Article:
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  12. This is all very well but it's just his side of the story in the face of multiple critics of his work during HDLG, and if Graham Power believes his suspension was illegal then why doesn't he sue his multi-million Pound Employer?

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  13. Yesterday was the last (half) credible chance for ILM to come clean and save his skin as well as his soul.

    It must go international now.

    Tweet, Twitter, facebook and cloud source.

    Keep it real and keep it accurate!

    Yours,
    H+

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  14. This is a fascinating read.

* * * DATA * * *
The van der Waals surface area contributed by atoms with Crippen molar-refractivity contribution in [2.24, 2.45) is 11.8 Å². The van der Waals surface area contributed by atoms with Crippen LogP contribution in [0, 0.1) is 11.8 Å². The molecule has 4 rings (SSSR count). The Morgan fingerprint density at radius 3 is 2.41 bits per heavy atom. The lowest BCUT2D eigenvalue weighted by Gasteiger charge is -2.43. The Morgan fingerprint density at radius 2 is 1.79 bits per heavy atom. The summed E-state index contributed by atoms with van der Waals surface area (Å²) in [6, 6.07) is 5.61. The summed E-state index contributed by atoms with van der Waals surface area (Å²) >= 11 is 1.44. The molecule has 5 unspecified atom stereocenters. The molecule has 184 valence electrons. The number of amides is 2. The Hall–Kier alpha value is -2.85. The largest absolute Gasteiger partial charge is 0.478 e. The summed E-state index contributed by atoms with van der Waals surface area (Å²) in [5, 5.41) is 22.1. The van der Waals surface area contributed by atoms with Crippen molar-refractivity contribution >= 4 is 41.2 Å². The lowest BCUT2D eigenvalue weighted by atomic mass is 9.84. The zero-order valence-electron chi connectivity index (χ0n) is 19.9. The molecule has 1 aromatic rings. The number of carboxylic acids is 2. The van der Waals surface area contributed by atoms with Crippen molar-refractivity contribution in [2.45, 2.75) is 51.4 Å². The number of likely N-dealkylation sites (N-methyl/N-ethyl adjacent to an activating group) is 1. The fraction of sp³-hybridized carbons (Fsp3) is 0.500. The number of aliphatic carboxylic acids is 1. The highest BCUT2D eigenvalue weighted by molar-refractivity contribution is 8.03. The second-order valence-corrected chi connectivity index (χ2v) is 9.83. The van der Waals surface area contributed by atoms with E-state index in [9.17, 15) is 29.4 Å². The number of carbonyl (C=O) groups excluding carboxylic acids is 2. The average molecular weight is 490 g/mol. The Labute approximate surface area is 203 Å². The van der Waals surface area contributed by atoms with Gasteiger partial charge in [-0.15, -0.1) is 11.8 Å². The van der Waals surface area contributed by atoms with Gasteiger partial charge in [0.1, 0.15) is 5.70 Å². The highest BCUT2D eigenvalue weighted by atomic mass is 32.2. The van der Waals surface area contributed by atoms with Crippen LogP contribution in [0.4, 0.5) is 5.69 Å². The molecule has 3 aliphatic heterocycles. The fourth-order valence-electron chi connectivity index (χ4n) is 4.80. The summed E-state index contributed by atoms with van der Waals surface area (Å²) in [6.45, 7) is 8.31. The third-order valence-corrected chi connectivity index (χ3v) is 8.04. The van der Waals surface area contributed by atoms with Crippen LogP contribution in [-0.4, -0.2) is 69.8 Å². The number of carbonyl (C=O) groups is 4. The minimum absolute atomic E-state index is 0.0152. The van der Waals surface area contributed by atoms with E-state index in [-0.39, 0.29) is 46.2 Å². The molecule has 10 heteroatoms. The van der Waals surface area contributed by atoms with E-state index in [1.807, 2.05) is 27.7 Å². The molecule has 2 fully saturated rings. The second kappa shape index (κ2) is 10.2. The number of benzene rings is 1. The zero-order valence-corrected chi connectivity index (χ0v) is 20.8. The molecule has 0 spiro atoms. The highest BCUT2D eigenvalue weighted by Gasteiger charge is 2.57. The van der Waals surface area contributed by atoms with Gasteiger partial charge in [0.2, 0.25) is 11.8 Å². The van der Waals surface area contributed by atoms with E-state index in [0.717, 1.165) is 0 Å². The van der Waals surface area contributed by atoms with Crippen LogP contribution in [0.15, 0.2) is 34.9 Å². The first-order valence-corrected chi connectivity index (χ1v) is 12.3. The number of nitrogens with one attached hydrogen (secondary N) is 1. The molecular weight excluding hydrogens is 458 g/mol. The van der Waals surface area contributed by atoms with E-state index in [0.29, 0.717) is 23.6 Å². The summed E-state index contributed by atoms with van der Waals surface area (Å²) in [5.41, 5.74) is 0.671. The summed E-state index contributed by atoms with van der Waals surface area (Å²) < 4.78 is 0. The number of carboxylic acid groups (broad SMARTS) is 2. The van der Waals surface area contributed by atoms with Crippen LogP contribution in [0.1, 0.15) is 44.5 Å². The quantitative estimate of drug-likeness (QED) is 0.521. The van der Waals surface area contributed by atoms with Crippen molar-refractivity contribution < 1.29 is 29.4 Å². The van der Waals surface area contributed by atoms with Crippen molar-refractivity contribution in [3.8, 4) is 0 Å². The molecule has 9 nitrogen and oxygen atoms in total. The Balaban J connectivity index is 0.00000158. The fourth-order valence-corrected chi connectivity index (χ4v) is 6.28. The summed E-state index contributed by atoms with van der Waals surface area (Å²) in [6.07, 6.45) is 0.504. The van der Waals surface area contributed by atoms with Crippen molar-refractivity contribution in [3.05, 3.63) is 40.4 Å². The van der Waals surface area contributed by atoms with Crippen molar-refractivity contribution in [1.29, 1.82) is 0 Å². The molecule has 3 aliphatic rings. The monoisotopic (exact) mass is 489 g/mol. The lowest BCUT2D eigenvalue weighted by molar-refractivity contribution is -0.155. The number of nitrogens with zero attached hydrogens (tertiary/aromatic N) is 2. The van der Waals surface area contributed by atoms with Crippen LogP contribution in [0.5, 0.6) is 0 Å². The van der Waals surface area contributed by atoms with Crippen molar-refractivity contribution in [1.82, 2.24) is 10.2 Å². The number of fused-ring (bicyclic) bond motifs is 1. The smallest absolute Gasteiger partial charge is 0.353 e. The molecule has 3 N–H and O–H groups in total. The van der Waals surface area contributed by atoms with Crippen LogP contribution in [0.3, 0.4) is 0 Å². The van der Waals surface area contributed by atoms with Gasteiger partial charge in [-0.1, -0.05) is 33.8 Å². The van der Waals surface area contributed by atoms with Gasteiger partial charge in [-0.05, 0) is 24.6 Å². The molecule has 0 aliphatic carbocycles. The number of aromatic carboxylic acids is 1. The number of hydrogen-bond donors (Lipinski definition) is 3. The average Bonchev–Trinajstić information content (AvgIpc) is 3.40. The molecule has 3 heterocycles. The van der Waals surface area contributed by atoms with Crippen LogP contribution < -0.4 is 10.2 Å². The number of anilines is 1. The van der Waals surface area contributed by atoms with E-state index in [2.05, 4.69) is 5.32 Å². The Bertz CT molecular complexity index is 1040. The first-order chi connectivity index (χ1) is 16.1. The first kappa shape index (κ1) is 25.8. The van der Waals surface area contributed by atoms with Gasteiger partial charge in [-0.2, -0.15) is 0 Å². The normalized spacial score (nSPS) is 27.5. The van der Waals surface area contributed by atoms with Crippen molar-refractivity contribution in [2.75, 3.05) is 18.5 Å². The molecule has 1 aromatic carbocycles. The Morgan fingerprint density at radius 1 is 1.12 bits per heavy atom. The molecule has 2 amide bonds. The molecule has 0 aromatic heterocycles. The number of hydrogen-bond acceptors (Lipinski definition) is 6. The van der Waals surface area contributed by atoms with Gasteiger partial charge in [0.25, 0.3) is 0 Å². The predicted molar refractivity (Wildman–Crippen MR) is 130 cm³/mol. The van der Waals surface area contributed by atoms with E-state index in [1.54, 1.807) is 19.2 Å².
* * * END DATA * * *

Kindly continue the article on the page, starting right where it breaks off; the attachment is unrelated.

Thank you Mr Power

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  15. Tapp "delivered" his report AFTER GP's suspension.

    We know that SoJ love their "INTERIM" Reports so I bet they asked for one from Tapp PRIOR to GPs sacking (I mean suspension)

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  16. Napier:80

    "...... The letter from Mr Ogley to Mr Lewis dated 11 November 2008
    informing him of Mr Warcup’s letter does not make clear that the report
    received by Mr Warcup from the Metropolitan Police was only an interim one,"

    Napier made his report based on the fact that he believed the so called "interim report" was from the Metropolitan Police, prior to the full report, whereas it was from an assistant involved, who by the evidence I have read, stepped outside his box and did a solo report which his boss knew nothing about!!!

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  17. The whole issue around the Interim report plays into the hands of the establishment. With hindsight we know the Met report was not to be used in the way Ogley used the alleged ''interim Met report''